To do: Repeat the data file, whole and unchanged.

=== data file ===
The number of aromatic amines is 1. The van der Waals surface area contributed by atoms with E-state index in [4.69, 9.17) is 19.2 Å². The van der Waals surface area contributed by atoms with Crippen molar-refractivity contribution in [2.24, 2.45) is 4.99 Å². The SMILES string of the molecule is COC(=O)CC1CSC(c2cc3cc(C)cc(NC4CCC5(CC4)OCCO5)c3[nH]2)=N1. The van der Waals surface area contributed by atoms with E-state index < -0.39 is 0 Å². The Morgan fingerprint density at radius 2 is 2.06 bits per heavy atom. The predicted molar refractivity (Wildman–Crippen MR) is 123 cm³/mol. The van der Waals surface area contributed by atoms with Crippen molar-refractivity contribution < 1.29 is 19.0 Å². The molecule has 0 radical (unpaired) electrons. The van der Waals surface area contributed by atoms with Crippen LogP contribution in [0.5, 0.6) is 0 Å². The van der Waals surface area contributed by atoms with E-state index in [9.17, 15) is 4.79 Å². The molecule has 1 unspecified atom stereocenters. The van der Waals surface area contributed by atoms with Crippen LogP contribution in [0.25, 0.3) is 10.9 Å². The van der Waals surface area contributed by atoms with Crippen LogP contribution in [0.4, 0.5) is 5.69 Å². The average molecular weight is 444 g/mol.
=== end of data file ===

The number of aromatic amines is 1. The van der Waals surface area contributed by atoms with E-state index in [4.69, 9.17) is 19.2 Å². The van der Waals surface area contributed by atoms with Crippen molar-refractivity contribution in [2.24, 2.45) is 4.99 Å². The SMILES string of the molecule is COC(=O)CC1CSC(c2cc3cc(C)cc(NC4CCC5(CC4)OCCO5)c3[nH]2)=N1. The van der Waals surface area contributed by atoms with E-state index < -0.39 is 0 Å². The Morgan fingerprint density at radius 2 is 2.06 bits per heavy atom. The predicted molar refractivity (Wildman–Crippen MR) is 123 cm³/mol. The van der Waals surface area contributed by atoms with Crippen molar-refractivity contribution < 1.29 is 19.0 Å². The molecule has 0 radical (unpaired) electrons. The van der Waals surface area contributed by atoms with Crippen LogP contribution in [0.5, 0.6) is 0 Å². The van der Waals surface area contributed by atoms with E-state index in [9.17, 15) is 4.79 Å². The molecule has 1 unspecified atom stereocenters. The van der Waals surface area contributed by atoms with Crippen LogP contribution in [0.25, 0.3) is 10.9 Å². The van der Waals surface area contributed by atoms with Crippen LogP contribution in [0.4, 0.5) is 5.69 Å². The average molecular weight is 444 g/mol.